would return within their lifetimes in Luke 9:23-28?
[Author's note: Bill Grimes has done an excellent job of
demonstrating the connection between the First Coming and the Mount of
Transfiguration event in his article, Matthew 16:28
- A Time Statement For What?. which I highly recommend you
read. Below, I add some further observations supportive of this idea as it
relates to the parallel passage, Luke 9:27.]
Luke 9: 23 And He said to them all, "If any man will
come after Me, let him deny himself and take up his cross daily, and follow
24 For whosoever will save his life shall lose it; but whosoever will lose his
life for My sake, the same shall save it.
25 For what is a man advantaged if he gain the whole world, and lose himself
or be cast away?
26 For whosoever shall be ashamed of Me and of My words, of him shall the Son
of Man be ashamed when He shall come in His own glory and in His Father's and
of the holy angels.
27 But I tell you in truth, there are some standing here that shall not taste
of death till they see the Kingdom of God."
28 And it came to pass about eight days after these sayings, He took Peter and
John and James, and went up onto a mountain to pray.
In verse 27, does seeing the Kingdom of God refer to
the Second Coming of Jesus, or to the manifestations of the Kingdom of God which
accompanied his First Coming? I think it refers to the First
Coming, for the following reasons:
One of the keys to understanding how to group
lies in the conjunctions which precede them. Notice that verses 24 - 26 begin
with "for," meaning that they go with the preceding verses. The idea
behind it is, "take up your cross and follow me, because if you try to gain
your life, you will lose it when I return and judge you."
however, begins with 'but I tell" (lego de), meaning that it stands, at
least to an extent, in contrast to the preceding verses. If Jesus meant that some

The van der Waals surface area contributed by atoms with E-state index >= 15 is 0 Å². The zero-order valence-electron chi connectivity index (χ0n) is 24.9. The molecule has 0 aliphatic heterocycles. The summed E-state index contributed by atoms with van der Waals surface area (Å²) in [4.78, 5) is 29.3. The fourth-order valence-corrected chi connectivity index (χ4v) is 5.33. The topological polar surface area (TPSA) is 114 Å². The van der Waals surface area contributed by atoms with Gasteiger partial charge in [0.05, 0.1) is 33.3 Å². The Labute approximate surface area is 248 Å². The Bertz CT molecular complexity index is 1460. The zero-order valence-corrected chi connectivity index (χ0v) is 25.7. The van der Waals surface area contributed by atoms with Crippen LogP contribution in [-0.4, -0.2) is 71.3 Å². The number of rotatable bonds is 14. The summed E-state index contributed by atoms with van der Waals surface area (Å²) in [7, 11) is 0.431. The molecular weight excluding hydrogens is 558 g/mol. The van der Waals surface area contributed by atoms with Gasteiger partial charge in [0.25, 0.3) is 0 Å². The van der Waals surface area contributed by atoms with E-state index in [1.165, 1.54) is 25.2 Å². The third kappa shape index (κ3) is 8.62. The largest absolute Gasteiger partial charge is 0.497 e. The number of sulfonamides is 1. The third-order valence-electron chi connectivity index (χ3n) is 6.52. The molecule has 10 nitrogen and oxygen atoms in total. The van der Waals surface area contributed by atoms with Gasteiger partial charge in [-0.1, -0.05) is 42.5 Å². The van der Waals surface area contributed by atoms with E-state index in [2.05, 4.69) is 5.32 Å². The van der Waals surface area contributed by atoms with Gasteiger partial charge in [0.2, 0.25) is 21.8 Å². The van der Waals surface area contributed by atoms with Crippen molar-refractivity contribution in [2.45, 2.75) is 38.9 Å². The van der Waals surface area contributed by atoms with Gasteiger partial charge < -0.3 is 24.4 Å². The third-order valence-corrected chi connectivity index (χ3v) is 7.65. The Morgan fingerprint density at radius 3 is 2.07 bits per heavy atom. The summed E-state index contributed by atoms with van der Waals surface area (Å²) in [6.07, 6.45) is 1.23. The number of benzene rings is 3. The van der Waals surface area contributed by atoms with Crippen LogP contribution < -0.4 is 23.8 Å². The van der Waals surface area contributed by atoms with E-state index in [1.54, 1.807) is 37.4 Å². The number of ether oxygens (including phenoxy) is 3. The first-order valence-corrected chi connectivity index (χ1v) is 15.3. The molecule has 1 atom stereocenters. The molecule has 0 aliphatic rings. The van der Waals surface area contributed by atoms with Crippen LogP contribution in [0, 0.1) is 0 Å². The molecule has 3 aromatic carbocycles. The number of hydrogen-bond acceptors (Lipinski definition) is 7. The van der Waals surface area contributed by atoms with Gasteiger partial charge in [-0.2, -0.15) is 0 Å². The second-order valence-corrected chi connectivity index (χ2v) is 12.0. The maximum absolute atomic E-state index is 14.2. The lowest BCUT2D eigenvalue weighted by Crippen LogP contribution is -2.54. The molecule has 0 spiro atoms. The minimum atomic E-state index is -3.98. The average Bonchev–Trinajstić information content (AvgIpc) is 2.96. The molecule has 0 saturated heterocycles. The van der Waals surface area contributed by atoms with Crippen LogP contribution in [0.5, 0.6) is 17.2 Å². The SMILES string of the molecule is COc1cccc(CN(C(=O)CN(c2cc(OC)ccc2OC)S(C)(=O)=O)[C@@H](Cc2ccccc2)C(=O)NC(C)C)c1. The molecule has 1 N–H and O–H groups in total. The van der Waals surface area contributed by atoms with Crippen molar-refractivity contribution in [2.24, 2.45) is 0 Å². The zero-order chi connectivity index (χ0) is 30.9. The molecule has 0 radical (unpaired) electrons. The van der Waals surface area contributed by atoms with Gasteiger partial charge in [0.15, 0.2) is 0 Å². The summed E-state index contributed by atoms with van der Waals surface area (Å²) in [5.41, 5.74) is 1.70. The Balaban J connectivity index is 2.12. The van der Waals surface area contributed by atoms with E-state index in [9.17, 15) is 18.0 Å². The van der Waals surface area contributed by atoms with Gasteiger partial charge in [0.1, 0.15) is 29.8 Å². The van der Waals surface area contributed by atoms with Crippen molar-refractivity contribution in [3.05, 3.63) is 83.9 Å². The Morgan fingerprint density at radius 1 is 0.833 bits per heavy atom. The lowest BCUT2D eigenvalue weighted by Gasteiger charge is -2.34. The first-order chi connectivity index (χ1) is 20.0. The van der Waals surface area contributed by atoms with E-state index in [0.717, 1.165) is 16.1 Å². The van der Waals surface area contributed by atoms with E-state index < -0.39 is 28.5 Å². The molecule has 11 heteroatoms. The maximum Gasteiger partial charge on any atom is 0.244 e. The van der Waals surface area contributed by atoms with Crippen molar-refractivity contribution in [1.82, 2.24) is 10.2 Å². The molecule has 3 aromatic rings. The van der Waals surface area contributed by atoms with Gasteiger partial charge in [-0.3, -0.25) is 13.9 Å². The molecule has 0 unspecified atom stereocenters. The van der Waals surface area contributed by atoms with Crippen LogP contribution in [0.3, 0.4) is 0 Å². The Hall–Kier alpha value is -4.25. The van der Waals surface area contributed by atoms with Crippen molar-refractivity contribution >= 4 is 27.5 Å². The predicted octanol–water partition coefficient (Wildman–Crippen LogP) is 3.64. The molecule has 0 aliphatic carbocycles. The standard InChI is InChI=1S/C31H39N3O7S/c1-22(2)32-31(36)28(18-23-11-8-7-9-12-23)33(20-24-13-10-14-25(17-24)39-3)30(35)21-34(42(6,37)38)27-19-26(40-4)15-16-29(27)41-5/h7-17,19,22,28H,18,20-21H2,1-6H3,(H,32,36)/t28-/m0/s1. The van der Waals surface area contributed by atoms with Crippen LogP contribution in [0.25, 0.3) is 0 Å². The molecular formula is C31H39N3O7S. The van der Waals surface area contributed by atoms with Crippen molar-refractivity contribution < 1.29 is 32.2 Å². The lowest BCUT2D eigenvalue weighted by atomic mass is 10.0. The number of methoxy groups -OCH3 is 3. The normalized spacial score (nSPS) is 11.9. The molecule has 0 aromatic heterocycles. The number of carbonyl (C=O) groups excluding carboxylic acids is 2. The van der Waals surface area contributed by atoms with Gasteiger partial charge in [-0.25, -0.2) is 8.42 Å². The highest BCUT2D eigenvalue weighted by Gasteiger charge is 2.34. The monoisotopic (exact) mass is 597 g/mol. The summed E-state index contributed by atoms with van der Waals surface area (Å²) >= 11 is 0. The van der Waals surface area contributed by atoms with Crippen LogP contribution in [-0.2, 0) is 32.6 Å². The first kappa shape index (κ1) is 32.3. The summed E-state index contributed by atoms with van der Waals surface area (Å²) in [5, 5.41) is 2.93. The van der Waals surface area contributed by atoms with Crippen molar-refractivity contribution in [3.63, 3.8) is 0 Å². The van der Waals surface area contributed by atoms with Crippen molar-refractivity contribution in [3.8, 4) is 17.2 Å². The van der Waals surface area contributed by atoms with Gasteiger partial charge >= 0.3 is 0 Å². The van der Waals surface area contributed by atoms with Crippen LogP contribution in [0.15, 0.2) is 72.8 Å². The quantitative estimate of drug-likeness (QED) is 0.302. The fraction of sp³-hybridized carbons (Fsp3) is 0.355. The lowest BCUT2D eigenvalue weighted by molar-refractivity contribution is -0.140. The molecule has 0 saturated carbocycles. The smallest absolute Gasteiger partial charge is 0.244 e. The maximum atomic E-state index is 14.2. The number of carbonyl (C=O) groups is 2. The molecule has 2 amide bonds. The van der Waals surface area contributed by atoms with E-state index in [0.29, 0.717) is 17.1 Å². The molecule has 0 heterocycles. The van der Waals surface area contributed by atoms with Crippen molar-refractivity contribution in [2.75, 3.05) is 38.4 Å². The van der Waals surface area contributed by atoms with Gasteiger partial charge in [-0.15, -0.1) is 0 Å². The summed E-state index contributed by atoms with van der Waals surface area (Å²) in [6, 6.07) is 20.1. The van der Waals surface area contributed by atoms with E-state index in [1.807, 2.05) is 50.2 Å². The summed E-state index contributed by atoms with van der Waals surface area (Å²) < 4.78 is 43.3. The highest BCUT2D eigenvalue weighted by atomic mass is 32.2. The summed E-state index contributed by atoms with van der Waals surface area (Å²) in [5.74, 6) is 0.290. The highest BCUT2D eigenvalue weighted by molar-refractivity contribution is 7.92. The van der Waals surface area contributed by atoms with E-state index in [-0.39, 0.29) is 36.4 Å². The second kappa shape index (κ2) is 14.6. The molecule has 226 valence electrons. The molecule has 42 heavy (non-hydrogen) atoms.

of the disciples would see His second coming during their lifetimes, it would have been
more logical for him to have begun verse 27 with 'for,' or "and"
instead of "but".
Interestingly, the Mount of Transfiguration
account begins immediately following this verse. This appears
to be more than mere coincidence, because in Peter 1:16, Peter cites the
Mount of Transfiguration event as evidence of the validity of the First Coming
2 Peter 1:16 For we have not followed cunningly devised fables,
when we made known unto you the power and coming [parousia] of our Lord Jesus
Christ, but were eyewitnesses of his majesty.
17 For he received from God the Father honour and glory, when there came such
a voice to him from the excellent glory, This is my beloved Son, in whom I am
And so both 2 Peter 1:16 and Luke 9:27-28
indicate a significant connection between the First Coming of Jesus and
the Mount of Transfiguration event. What might that connection be?
Moses and Elijah represent the Law and
Prophets. They are the two olive trees of Zechariah 4:3. Their supportive appearance
attests to the validity of the first Parousia of Jesus. But even more
importantly, the First Parousia was attested to by the testimony of God the
Father when he said, 'This is my beloved Son, in whom I am
well pleased. Listen to Him."
In response to Peter's reckless suggestion to
build booths for Jesus, Moses and Elijah, God the Father did not say,
"Listen to Jesus along with Moses and Elijah," as though the three
were equal in authority. But rather, "Listen to Him," testifying to
the superiority of Jesus over Moses and Elijah, and to the authority of the
teachings of Jesus.
Wherever a King and his subjects come to, his
Kingdom comes as well:
Matthew 12:28 But if I cast out the demons by the Spirit of
God, then the kingdom of God has come on you.
Luke 10:9 And heal the sick in it, and say to them, The kingdom of God has
drawn near to you.
Luke 10:11 Even the dust clinging to us out of your city, we shake off against
you! Yet know this, that the kingdom of God has drawn near to you!
When Jesus came to the earth and walked among
us, the Kingdom of God also came to us. It came with spiritual power and
authority over His followers, demons, angels, sin, sickness, and death. The
disciples who denied themselves and faithfully followed Jesus literally got to
see Jesus coming in his Kingdom (not to his Kingdom) when he won over men's
hearts, gave them eternal spiritual life, healed the sick, raised the dead,
and cast out demons.
But in the First Coming, Jesus did not come with